Bloggers that give sellers bad advice and false hope
Some bloggers seem to never want to say anything bad about eBay. Of course, if they used to work for eBay or have a current relationship with eBay, it's understandable. But the truth is that eBay screws with people a lot. And it certainly does not have seller's best interest at heart, no matter how much they say they do. Actions speak louder than words. To eBay, buyers come first, then sellers. And it's logical, because sellers attract buyers, but it's the buyers that bring in the money.
If you read some of these blogs carefully, you will notice that they will often NOT make the distinction between a TEMPORARY and a PERMANENT suspension. They'll just talk about "a suspension", as if both types of suspension were the same thing.
They'll go through the whole article talking about simply "a suspension", never mentioning whether they mean a temporary or a permanent one. Then they'll tell you that all you have to do is explain to eBay what happened, promise to mend your ways and then ask to be reinstated. Gee, what a wonderful world that would be, wouldn't it? They make it sound so easy.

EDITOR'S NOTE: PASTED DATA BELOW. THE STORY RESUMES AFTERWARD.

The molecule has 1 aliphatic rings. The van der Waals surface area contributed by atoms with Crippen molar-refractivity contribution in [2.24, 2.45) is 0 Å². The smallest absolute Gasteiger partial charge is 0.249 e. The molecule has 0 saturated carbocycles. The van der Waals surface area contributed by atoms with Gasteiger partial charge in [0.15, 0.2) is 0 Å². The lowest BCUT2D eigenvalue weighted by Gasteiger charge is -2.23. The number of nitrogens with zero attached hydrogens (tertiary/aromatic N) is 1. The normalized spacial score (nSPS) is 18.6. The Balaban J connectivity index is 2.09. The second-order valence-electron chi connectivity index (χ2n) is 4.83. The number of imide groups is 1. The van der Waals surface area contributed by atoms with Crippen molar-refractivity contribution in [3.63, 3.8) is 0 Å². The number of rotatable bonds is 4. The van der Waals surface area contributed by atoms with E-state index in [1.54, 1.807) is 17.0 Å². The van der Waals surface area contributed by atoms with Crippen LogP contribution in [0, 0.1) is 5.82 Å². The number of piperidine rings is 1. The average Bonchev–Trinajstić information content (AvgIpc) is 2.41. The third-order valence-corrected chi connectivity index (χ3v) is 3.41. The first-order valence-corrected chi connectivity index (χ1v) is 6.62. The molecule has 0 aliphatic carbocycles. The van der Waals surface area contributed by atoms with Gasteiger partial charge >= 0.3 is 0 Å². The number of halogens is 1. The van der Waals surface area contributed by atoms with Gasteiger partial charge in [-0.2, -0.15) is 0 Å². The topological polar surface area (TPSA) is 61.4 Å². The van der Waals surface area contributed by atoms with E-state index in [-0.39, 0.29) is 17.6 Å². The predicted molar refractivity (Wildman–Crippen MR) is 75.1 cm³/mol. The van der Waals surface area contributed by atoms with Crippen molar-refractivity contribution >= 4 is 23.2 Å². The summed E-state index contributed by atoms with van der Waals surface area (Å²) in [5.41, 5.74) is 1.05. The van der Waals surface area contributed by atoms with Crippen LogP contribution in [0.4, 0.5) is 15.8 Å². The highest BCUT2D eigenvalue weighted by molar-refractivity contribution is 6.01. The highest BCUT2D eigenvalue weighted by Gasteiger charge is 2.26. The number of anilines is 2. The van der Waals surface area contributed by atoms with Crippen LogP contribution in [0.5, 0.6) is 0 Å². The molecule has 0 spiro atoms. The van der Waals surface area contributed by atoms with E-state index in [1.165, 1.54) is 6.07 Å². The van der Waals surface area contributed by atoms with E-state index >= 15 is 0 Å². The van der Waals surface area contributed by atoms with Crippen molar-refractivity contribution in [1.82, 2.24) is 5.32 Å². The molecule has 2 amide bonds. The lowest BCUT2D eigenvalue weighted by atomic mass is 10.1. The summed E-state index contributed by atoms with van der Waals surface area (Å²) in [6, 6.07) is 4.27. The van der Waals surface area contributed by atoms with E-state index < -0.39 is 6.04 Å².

And that may work for a TEMPORARY suspension, but not for a permanent suspension. Of course, most readers won't catch that. So by blurring the difference between a temporary and a permanent suspension, the blogger can get away with talking about what applies only to a temporary suspension and still seem knowledgeable, sensible and helpful. But they are NOT. And that's not a nice thing to do - to give false hope to permanently suspended sellers who need real help because their eBay income has been shut down, but hey... it works to bring traffic to their blog, right?
These bloggers are usually the ones that keep screaming "Don't re-register! Don't re-register!" because they apparently think that eBay is all-knowing and all-powerful and they will eventually catch you if you try to open a new account. But that's only when you don't know how eBay's linking mechanism works and how to get around it. And most importantly, you need to realize that opening another eBay account is the ONLY way to get back on eBay after a permanent suspension. These guys are peddling an unrealistic solution that just sounds sensible. But it DOES NOT work and all they are doing is giving you unrealistic expectations and wasting your time - oh, and getting traffic to their blog, of course.
But it's a permanent or "indefinite" suspension the one you really need to worry about and here's why... [Continue]